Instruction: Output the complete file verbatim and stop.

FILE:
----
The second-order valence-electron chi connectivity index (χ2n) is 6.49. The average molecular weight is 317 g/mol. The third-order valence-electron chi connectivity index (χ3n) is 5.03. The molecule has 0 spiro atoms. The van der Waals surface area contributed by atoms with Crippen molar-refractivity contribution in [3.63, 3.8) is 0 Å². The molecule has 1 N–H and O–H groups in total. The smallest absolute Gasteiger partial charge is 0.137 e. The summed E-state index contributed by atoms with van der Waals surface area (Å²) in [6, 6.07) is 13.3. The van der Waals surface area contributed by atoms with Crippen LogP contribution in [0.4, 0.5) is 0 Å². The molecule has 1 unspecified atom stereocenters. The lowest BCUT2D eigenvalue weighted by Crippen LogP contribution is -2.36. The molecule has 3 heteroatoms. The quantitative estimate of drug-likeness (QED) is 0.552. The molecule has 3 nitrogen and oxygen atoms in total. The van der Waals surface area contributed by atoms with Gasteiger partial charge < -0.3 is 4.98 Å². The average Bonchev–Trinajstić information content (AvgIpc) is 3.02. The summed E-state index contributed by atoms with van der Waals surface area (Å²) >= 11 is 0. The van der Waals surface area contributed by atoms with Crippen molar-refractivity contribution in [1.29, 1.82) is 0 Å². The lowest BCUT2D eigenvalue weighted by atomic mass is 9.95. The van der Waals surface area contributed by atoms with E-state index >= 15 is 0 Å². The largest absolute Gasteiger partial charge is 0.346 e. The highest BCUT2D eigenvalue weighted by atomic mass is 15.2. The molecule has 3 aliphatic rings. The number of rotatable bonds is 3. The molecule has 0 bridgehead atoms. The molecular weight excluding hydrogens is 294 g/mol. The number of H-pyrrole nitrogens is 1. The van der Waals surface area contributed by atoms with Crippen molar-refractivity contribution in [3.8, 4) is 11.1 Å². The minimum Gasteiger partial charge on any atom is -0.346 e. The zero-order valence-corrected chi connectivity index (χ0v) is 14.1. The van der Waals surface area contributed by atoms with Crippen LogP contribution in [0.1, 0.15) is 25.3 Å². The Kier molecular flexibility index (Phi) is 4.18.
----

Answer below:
The second-order valence-electron chi connectivity index (χ2n) is 6.49. The average molecular weight is 317 g/mol. The third-order valence-electron chi connectivity index (χ3n) is 5.03. The molecule has 0 spiro atoms. The van der Waals surface area contributed by atoms with Crippen molar-refractivity contribution in [3.63, 3.8) is 0 Å². The molecule has 1 N–H and O–H groups in total. The smallest absolute Gasteiger partial charge is 0.137 e. The summed E-state index contributed by atoms with van der Waals surface area (Å²) in [6, 6.07) is 13.3. The van der Waals surface area contributed by atoms with Crippen LogP contribution in [0.4, 0.5) is 0 Å². The molecule has 1 unspecified atom stereocenters. The lowest BCUT2D eigenvalue weighted by Crippen LogP contribution is -2.36. The molecule has 3 heteroatoms. The quantitative estimate of drug-likeness (QED) is 0.552. The molecule has 3 nitrogen and oxygen atoms in total. The van der Waals surface area contributed by atoms with Gasteiger partial charge < -0.3 is 4.98 Å². The average Bonchev–Trinajstić information content (AvgIpc) is 3.02. The summed E-state index contributed by atoms with van der Waals surface area (Å²) >= 11 is 0. The van der Waals surface area contributed by atoms with Crippen molar-refractivity contribution in [1.29, 1.82) is 0 Å². The lowest BCUT2D eigenvalue weighted by atomic mass is 9.95. The van der Waals surface area contributed by atoms with E-state index >= 15 is 0 Å². The largest absolute Gasteiger partial charge is 0.346 e. The highest BCUT2D eigenvalue weighted by atomic mass is 15.2. The molecule has 3 aliphatic rings. The number of rotatable bonds is 3. The molecule has 0 bridgehead atoms. The molecular weight excluding hydrogens is 294 g/mol. The number of H-pyrrole nitrogens is 1. The van der Waals surface area contributed by atoms with Crippen molar-refractivity contribution in [3.8, 4) is 11.1 Å². The minimum Gasteiger partial charge on any atom is -0.346 e. The zero-order valence-corrected chi connectivity index (χ0v) is 14.1. The van der Waals surface area contributed by atoms with Crippen LogP contribution in [0.1, 0.15) is 25.3 Å². The Kier molecular flexibility index (Phi) is 4.18.